Why All the Secrecy?

Kandahar’s central slammer got slammed while Canada slept.

Recently, two Canadian soldiers have been killed: Col. Geoff Parker of the Royal Canadian Regiment in Kabul and Trooper Larry Rudd of the Royal Canadian Dragoons in Panjwaii, the former by a suicide bomber and the latter by a road mine. An indeterminate number of Canadians have been wounded in those attacks and the subsequent assault on Kandahar airfield, including Tim Horton’s, but the number of wounded is a state secret, apparently because any numbers would supposedly aid the Taliban in figuring out the effectiveness of its operations.

At the same time, Canada’s House of Commons Special Committee on the Canadian Mission in Afghanistan is trying to pry information about prisoners taken by Canadian troops in Afghanistan out of the government, such information being withheld under sections 38.01 and 38.02 of the Canada Evidence Act, both sections being odious and arguably unconstitutional, on the grounds that the information, if made public, might, in the words of the legendary Alain Préfontaine of the Department of Justice – a guy who presumably is able to sleep at night without nightmares of resignation, like Johns Sims did, or disciplinary action for complicity in the obstruction of justice – “be injurious to either national defense, international relations, or national security.”

Transcript excerpts from the April 13, 2010, hearings on detainees at the Military Police Complaints Commission follow:

Diplomat Richard Colvin: “If we had access to the un-redacted version then there would be some crucial information, additional information which we obviously don’t have because of the redactions.”

Justice Department lawyer Alain Préfontaine: “I have had access to the un-redacted document. I don’t see there anything that is missing or crucial or important.”

Colvin: “Well I am afraid you are acknowledging that you are new to this issue because if you were someone who was involved in this file, involved in Afghanistan, involved in this issue, what has been redacted is extremely important and it is critical to understanding that there is nothing particularly subtle about this message. I don’t agree that it’s a subtle signal.”


Préfontaine: “The commission will decide whether it was too subtle for the reader to pick up your meaning.”

Colvin: “I think the commissioner is only given the redacted version so he may have some difficulty fully assessing the subtlety or lack thereof of this report.”

Préfontaine: “I realize it’s difficult for the commission to have to contend without ability of independent verification of what you say, or for that matter, what I say.”

Colvin: “I am fully prepared for the commissioner to see the un-redacted version and to form his own opinion.”

Préfontaine: “So would I. But it’s not my call to make, Mr. Colvin.”

Military Police Complaints Commission Chairmain Glenn Stannard: “Did you say the information contained in the un-redacted [version] really isn’t critical – or did I misread that?”

Préfontaine: “No, you didn’t, Mr. Stannard.”

Stannard: “Just a real silly question then: any reason why we don’t have it? ”

Préfontaine: “Because disclosure would be injurious to either national defense, international relations, or national security.”

Stannard: “Even though it’s not critical information?”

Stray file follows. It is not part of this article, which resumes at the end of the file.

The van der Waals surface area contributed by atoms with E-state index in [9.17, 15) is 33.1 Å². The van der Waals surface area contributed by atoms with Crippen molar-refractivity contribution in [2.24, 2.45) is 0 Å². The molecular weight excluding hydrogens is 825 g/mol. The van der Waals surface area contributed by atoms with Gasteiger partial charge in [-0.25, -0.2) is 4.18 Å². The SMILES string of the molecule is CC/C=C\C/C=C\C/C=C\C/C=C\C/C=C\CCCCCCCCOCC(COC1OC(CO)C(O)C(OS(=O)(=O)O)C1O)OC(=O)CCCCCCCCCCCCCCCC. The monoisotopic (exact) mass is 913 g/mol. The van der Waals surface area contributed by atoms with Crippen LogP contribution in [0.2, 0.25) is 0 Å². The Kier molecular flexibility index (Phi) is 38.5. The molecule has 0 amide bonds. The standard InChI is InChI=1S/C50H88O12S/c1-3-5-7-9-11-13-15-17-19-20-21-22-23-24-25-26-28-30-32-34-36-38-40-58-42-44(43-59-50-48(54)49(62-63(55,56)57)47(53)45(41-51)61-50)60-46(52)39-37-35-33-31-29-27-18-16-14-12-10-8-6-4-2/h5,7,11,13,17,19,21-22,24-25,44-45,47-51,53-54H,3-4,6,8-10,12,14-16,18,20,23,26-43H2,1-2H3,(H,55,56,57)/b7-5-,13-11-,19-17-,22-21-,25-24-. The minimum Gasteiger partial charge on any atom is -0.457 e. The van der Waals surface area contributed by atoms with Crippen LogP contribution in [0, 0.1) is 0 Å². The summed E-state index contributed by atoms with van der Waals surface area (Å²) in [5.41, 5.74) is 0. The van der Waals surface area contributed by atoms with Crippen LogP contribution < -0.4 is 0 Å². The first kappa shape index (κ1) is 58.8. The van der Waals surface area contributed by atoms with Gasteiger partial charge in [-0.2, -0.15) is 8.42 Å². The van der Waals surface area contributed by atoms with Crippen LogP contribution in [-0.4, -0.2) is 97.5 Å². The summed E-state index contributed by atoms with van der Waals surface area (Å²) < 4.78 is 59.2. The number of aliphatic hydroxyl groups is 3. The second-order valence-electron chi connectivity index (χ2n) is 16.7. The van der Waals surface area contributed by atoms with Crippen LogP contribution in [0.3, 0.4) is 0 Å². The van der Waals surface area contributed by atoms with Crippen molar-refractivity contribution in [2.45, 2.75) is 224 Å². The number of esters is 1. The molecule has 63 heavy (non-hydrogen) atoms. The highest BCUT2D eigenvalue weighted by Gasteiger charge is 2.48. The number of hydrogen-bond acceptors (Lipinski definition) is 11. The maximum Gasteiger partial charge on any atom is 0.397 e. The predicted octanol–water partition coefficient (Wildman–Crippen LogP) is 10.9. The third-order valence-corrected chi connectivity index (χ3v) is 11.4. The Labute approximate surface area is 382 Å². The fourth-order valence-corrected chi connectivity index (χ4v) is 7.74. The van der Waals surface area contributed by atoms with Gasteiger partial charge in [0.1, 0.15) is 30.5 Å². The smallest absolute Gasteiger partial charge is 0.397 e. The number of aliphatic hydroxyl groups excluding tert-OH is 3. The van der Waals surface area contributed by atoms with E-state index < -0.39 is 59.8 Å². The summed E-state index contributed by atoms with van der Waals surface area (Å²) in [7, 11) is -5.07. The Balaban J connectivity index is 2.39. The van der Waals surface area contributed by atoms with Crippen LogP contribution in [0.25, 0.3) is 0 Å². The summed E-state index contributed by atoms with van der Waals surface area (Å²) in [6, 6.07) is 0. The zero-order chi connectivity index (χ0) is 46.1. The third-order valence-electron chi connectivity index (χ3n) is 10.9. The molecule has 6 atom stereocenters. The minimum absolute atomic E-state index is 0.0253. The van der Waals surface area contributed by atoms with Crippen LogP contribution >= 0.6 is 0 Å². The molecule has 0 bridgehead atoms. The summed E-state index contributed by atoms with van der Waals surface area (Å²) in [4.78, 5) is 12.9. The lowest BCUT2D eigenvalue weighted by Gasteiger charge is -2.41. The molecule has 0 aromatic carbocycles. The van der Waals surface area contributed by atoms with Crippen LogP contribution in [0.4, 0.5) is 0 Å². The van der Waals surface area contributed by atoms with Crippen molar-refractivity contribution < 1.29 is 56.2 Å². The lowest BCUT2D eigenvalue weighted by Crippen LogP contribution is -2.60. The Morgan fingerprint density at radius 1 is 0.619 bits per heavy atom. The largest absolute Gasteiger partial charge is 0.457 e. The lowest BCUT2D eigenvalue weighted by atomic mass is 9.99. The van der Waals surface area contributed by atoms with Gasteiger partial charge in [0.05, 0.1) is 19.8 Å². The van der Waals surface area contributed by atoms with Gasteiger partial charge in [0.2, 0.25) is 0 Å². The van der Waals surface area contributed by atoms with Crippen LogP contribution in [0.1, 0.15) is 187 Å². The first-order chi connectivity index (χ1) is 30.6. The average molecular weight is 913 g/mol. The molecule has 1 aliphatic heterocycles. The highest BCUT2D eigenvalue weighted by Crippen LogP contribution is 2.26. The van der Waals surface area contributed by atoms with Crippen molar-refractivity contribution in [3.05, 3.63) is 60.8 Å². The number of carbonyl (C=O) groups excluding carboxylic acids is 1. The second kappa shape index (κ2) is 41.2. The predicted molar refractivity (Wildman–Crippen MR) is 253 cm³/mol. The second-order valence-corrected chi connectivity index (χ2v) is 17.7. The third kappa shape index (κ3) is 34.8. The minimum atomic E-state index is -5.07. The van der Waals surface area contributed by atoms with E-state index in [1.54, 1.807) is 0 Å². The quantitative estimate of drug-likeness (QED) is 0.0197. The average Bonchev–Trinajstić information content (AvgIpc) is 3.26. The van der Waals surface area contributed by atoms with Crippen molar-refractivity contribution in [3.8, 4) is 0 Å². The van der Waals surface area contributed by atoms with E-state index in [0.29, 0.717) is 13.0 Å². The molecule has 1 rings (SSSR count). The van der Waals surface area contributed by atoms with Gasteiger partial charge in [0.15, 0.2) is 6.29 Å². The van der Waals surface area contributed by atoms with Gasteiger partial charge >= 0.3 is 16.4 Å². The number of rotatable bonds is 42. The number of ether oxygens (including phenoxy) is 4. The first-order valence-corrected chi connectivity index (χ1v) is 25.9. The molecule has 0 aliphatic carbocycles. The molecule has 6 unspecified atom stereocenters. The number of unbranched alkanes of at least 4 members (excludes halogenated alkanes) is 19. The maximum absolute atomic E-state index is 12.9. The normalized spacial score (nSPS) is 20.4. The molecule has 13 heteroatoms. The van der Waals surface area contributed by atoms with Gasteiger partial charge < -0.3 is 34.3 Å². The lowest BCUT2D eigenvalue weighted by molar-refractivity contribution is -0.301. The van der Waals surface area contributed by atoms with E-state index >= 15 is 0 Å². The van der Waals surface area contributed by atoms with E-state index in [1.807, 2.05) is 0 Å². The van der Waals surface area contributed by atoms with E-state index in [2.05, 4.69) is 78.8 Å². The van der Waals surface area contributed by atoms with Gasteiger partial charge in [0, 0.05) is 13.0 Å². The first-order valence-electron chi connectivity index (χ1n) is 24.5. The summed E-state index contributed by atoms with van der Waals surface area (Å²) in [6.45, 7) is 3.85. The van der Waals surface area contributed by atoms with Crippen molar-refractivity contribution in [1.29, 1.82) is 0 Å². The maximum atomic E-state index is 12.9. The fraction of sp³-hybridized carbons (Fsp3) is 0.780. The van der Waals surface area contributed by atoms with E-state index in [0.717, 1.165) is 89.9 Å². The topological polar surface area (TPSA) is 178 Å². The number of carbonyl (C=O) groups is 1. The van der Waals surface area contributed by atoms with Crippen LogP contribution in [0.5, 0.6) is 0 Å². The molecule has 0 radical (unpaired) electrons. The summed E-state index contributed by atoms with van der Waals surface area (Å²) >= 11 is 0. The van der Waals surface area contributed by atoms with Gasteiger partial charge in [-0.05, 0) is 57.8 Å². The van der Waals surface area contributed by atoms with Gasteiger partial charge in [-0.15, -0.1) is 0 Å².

Préfontaine: “Well, it might be that the information has nothing to do with what Mr. Colvin makes it out to be.”


Colvin: “Obviously, critical information has been removed by the censor. And I’m not allowed to speak to what’s behind the blacked-out portions. So I am not sure what good it is to read simply read the little bits which the censor decided is available to the Canadian public.”

Préfontaine: “Because at the end of the day, Mr. Colvin, this commission is going to be asked to pass judgment on the actions of some on the basis of this material. That’s why.”

Colvin: “I can give you my assessment of the significance of this section if you like.”

Préfontaine: “No. I just am looking at what information you relayed to the reader, who will eventually end up being the commander of Joint Task Force Afghanistan, who is tasked to make the decision of whether to transfer or not.”

Colvin: “But your redactions … have made my content somewhat incoherent because big chunks of it have been sliced out. So I am not sure what good it does to read all these little bits.”

Préfontaine: “I have heard your opinion, Mr. Colvin.”

On June 13, 2008, under the noses of ISAF, and despite restrictions on information about Canadian prisoners in Afghanistan, about 1,000 prisoners were broken out of the Sarpoza Prison, Kandahar’s central slammer, in a highly professional hit that featured chartered buses for the escaping prisoners.

“A man claiming to be one of the escapees called AFP from an unknown location to say the rebels had made it to safe havens.

“‘They [Taliban attackers] came in and freed us,’ the man who identified himself as Abdullah told AFP over the phone, adding there were buses waiting outside.

“‘A number of us who would not fit in the buses escaped through pomegranate gardens. We all are in safe places now,’ Abdullah said.”

Whatever one concludes about this episode, whether it was sorry or farcical or both, the Taliban (or the guys we’re fighting) doesn’t need information from Canadian news media to figure out its operations. Restriction of information based on the “national security” canard is obviously, palpably, a prevarication. The Taliban doesn’t need the Globe and Mail to tell it where NATO convoys are going in Kabul, or where Canadian foot patrols are probably going to be in Panjwaii.

Author: Neil Kitson

Neil Kitson is a dermatologist and garment manufacturer in Vancouver.